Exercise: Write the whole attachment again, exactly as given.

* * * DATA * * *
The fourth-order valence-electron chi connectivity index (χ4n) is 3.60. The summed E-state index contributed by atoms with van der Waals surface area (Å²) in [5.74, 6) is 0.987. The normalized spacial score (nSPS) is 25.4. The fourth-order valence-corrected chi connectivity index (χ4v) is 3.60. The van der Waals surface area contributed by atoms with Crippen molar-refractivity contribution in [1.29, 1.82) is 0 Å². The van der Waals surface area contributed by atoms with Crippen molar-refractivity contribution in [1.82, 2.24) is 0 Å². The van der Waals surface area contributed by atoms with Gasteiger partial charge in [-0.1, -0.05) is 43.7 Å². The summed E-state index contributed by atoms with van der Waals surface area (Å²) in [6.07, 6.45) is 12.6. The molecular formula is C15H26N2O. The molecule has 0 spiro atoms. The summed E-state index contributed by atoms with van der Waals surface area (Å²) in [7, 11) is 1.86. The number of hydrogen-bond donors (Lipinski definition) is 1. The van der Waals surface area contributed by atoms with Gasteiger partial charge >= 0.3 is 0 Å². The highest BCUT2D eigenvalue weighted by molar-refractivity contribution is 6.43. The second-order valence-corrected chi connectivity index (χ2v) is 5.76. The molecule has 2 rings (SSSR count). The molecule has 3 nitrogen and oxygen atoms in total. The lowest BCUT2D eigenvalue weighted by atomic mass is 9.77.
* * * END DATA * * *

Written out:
The fourth-order valence-electron chi connectivity index (χ4n) is 3.60. The summed E-state index contributed by atoms with van der Waals surface area (Å²) in [5.74, 6) is 0.987. The normalized spacial score (nSPS) is 25.4. The fourth-order valence-corrected chi connectivity index (χ4v) is 3.60. The van der Waals surface area contributed by atoms with Crippen molar-refractivity contribution in [1.29, 1.82) is 0 Å². The van der Waals surface area contributed by atoms with Crippen molar-refractivity contribution in [1.82, 2.24) is 0 Å². The van der Waals surface area contributed by atoms with Gasteiger partial charge in [-0.1, -0.05) is 43.7 Å². The summed E-state index contributed by atoms with van der Waals surface area (Å²) in [6.07, 6.45) is 12.6. The molecular formula is C15H26N2O. The molecule has 0 spiro atoms. The summed E-state index contributed by atoms with van der Waals surface area (Å²) in [7, 11) is 1.86. The number of hydrogen-bond donors (Lipinski definition) is 1. The van der Waals surface area contributed by atoms with Gasteiger partial charge >= 0.3 is 0 Å². The highest BCUT2D eigenvalue weighted by molar-refractivity contribution is 6.43. The second-order valence-corrected chi connectivity index (χ2v) is 5.76. The molecule has 2 rings (SSSR count). The molecule has 3 nitrogen and oxygen atoms in total. The lowest BCUT2D eigenvalue weighted by atomic mass is 9.77.